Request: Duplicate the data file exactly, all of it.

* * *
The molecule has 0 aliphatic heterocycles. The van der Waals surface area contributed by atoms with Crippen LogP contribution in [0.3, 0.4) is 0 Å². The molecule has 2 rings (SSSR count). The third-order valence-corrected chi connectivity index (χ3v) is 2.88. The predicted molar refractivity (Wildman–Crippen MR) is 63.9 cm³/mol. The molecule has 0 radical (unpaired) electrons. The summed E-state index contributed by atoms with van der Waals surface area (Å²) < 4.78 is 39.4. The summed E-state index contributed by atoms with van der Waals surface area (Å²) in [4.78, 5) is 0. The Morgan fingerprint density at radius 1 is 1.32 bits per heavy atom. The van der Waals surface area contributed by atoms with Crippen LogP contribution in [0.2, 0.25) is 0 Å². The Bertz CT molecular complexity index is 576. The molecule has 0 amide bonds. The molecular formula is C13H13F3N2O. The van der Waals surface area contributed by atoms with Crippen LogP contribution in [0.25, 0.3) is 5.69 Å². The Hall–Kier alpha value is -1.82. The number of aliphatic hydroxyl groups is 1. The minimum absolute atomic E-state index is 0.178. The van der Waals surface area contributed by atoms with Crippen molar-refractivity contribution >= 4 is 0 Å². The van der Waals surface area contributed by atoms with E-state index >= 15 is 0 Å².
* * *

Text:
The molecule has 0 aliphatic heterocycles. The van der Waals surface area contributed by atoms with Crippen LogP contribution in [0.3, 0.4) is 0 Å². The molecule has 2 rings (SSSR count). The third-order valence-corrected chi connectivity index (χ3v) is 2.88. The predicted molar refractivity (Wildman–Crippen MR) is 63.9 cm³/mol. The molecule has 0 radical (unpaired) electrons. The summed E-state index contributed by atoms with van der Waals surface area (Å²) < 4.78 is 39.4. The summed E-state index contributed by atoms with van der Waals surface area (Å²) in [4.78, 5) is 0. The Morgan fingerprint density at radius 1 is 1.32 bits per heavy atom. The van der Waals surface area contributed by atoms with Crippen LogP contribution in [0.2, 0.25) is 0 Å². The Bertz CT molecular complexity index is 576. The molecule has 0 amide bonds. The molecular formula is C13H13F3N2O. The van der Waals surface area contributed by atoms with Crippen LogP contribution in [0.25, 0.3) is 5.69 Å². The Hall–Kier alpha value is -1.82. The number of aliphatic hydroxyl groups is 1. The minimum absolute atomic E-state index is 0.178. The van der Waals surface area contributed by atoms with Crippen molar-refractivity contribution >= 4 is 0 Å². The van der Waals surface area contributed by atoms with E-state index >= 15 is 0 Å².